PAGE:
According to the Kaiser Family Foundation, more than twice as many men as women fatally overdosed on opioids in 2018. The National Institute on Drug Abuse confirmed that men are more likely than women to use illicit drugs and are more likely to die or end up in an emergency room because of it. 

A Monarch by SimplePractice infographic of male suicide and overdose rates compared to women in 2018.

Women outnumber men when it comes to receiving care and men far outnumber women in suicide and overdose statistics. The sad reality is that “being a man” does not make someone immune to mental illness. 

On the contrary: A 2017 meta-analysis found that conforming to masculine norms can actually put men at higher risk of mental illness. The study concluded that “individuals who conformed strongly to masculine norms tended to have poorer mental health and less favorable attitudes toward seeking psychological help.”

Despite what they’ve been told, sometimes “real” men need treatment like everyone else. The stigma is real—but so are the consequences of refusing to get help. 

The sad reality is that “being a man” does not make someone immune to mental illness.

The good news is that the percentage of men who receive counseling or treatment has been slowly but steadily increasing across years. And technology has made it easier to find help than ever before with advances like telehealth. That’s not to say that there aren’t barriers to entry. Accessibility and affordability will always play a role in determining whether or not individuals end up receiving treatment, but masculinity doesn’t have to. Men can work together to get healthier and shatter the stigma of getting help. After all, who better to break down a barrier than a big, strong man?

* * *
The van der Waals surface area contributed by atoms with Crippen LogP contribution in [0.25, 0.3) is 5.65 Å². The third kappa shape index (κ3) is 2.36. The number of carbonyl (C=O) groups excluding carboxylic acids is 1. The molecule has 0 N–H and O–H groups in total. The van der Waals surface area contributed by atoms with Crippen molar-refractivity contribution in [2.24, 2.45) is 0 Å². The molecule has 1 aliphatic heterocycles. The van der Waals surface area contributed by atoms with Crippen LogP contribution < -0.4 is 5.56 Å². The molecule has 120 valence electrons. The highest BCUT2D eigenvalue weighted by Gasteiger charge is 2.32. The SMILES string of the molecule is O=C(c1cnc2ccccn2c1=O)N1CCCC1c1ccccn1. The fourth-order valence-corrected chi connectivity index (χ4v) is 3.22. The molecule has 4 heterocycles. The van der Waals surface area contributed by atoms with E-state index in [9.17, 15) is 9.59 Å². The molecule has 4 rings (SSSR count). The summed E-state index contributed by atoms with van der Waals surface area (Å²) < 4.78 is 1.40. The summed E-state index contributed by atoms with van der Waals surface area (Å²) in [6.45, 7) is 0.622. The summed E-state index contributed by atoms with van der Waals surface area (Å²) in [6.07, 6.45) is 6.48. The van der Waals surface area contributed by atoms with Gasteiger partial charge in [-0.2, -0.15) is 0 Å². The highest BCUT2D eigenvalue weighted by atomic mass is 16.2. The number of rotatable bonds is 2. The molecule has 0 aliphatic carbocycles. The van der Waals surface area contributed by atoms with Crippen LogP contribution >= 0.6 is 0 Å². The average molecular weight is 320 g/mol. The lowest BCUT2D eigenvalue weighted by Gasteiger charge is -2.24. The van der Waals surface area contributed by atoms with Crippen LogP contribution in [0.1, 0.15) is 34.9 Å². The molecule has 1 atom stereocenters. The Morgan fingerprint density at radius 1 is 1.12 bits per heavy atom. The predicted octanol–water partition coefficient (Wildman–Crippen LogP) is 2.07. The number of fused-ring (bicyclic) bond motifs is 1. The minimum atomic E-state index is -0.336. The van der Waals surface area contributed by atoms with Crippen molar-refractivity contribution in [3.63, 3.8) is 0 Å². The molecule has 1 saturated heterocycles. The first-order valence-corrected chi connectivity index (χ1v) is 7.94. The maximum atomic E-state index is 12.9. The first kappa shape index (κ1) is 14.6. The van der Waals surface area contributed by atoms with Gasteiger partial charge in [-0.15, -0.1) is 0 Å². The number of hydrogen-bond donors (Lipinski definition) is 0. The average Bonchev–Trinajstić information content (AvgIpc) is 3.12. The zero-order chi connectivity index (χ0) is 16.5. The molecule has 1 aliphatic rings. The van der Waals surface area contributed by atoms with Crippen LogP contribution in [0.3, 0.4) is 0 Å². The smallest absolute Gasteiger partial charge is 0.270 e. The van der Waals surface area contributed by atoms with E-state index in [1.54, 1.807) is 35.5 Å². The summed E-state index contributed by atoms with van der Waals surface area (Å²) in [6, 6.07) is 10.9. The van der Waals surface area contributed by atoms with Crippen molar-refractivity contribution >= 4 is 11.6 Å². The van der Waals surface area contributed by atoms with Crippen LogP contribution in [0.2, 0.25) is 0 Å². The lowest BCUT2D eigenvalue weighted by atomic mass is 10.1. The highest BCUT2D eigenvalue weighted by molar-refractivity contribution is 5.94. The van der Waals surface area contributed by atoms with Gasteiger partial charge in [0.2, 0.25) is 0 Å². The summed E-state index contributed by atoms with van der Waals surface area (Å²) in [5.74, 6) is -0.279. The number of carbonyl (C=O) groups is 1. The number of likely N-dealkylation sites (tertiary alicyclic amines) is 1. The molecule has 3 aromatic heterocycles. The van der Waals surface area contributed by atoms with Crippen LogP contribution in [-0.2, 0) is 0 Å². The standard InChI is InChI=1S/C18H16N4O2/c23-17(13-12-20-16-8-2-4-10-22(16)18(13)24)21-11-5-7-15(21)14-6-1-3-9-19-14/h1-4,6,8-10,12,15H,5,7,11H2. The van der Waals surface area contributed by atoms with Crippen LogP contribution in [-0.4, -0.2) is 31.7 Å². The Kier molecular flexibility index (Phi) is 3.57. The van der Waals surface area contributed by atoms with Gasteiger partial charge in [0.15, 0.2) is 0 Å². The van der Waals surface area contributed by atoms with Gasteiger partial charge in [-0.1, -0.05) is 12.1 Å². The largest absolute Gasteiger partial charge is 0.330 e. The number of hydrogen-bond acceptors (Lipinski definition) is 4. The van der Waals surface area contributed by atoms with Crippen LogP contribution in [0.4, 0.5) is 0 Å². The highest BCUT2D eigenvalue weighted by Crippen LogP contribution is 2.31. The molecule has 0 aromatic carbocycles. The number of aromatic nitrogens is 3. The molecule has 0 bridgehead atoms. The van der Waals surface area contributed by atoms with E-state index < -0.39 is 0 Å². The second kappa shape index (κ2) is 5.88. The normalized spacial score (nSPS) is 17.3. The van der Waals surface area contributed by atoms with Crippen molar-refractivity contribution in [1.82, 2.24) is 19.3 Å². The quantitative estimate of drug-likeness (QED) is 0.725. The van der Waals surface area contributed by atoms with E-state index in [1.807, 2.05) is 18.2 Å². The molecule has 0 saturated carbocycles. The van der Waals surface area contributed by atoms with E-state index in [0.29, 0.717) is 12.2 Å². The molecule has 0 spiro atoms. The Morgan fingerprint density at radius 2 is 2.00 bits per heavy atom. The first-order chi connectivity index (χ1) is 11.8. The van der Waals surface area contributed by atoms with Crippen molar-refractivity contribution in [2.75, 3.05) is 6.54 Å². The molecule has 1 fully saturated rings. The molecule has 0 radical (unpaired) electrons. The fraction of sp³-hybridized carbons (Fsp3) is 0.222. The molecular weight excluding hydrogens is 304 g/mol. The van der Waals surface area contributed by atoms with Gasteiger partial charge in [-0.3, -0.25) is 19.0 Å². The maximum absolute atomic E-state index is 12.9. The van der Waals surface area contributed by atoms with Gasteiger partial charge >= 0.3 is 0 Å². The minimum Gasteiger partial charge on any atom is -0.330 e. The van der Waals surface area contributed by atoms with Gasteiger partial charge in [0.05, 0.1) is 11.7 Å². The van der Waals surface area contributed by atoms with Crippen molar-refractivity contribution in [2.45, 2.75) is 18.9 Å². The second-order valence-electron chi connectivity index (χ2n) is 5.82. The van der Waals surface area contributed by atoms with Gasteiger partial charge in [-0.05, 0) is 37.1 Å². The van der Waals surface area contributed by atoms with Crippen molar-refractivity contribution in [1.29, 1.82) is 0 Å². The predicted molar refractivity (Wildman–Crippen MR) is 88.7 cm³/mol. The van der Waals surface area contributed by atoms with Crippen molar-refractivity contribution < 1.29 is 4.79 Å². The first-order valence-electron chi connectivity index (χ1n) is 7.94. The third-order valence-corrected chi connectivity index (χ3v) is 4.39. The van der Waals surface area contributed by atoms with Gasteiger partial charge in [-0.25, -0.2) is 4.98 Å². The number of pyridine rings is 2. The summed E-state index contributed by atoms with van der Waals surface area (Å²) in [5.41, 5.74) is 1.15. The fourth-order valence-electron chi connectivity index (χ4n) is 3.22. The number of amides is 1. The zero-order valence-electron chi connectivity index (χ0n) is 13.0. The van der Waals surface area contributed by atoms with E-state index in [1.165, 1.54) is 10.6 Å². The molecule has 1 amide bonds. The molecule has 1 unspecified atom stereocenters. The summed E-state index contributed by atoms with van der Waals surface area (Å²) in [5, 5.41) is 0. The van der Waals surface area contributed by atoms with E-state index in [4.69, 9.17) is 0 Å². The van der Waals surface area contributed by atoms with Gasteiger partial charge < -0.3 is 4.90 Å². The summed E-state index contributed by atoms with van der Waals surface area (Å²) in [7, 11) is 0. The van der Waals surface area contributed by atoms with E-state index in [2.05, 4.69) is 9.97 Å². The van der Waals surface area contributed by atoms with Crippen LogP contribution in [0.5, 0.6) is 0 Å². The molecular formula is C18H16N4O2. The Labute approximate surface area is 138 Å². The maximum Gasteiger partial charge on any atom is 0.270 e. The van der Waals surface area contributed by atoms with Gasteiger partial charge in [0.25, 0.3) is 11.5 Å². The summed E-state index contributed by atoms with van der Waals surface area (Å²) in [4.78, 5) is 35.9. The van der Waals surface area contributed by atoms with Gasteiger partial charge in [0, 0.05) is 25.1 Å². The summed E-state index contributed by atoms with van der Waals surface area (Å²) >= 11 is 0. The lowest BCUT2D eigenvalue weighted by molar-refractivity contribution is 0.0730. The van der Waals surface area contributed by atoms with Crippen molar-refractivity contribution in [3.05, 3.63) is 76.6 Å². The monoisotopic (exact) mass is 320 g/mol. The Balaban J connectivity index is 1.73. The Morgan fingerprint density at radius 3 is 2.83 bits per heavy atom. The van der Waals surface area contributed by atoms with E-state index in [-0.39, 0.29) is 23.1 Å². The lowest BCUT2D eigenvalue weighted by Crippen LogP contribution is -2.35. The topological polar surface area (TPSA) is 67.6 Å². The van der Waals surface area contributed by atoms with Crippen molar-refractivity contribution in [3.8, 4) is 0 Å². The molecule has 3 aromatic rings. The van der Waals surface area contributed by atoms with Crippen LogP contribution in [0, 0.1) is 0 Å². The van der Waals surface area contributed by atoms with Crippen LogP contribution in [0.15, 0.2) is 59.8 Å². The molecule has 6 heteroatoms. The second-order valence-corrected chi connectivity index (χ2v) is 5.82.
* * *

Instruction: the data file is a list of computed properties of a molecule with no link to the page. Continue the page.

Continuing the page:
A Monarch by SimplePractice infographic with a man in a rainbow-striped shirt and gray pants crossing his arms while surrounded by statistics regarding mental health differences between men and women.

Article originally published Feb 6, 2021. Updated Oct 1, 2021.

American Foundation for Suicide Prevention. (2019, November 15). Suicide statistics. Retrieved from https://afsp.org/suicide-statistics/

American Psychological Association (2015). Demographics of the U.S. psychology workforce: Findings from the American Community Survey. Washington, DC: Author. Retrieved from [PDF] https://www.apa.org/workforce/publications/13-demographics/report.pdf

Kaiser Family Foundation (KFF). (2020, February 13). Opioid overdose deaths by gender. Retrieved from https://www.kff.org/other/state-indicator/opioid-overdose-deaths-by-gender/

National Center for Health Statistics. (2020). Mental health treatment among adults: United States, 2019. NCHS Data Brief, no 380. Hyattsville, MD. Retrieved from https://www.cdc.gov/nchs/products/databriefs/db380.htm

National Institute on Drug Abuse. (2020, May 28). Sex and gender differences in substance use. Retrieved from https://www.drugabuse.gov/publications/research-reports/substance-use-in-women/sex-gender-differences-in-substance-use

Wong, Y., Ho, M.R., Wang, S., & Miller, I. (2017). Meta-analyses of the relationship between conformity to masculine norms and mental health-related outcomes. Journal of Counseling Psychology, 64, 80–93.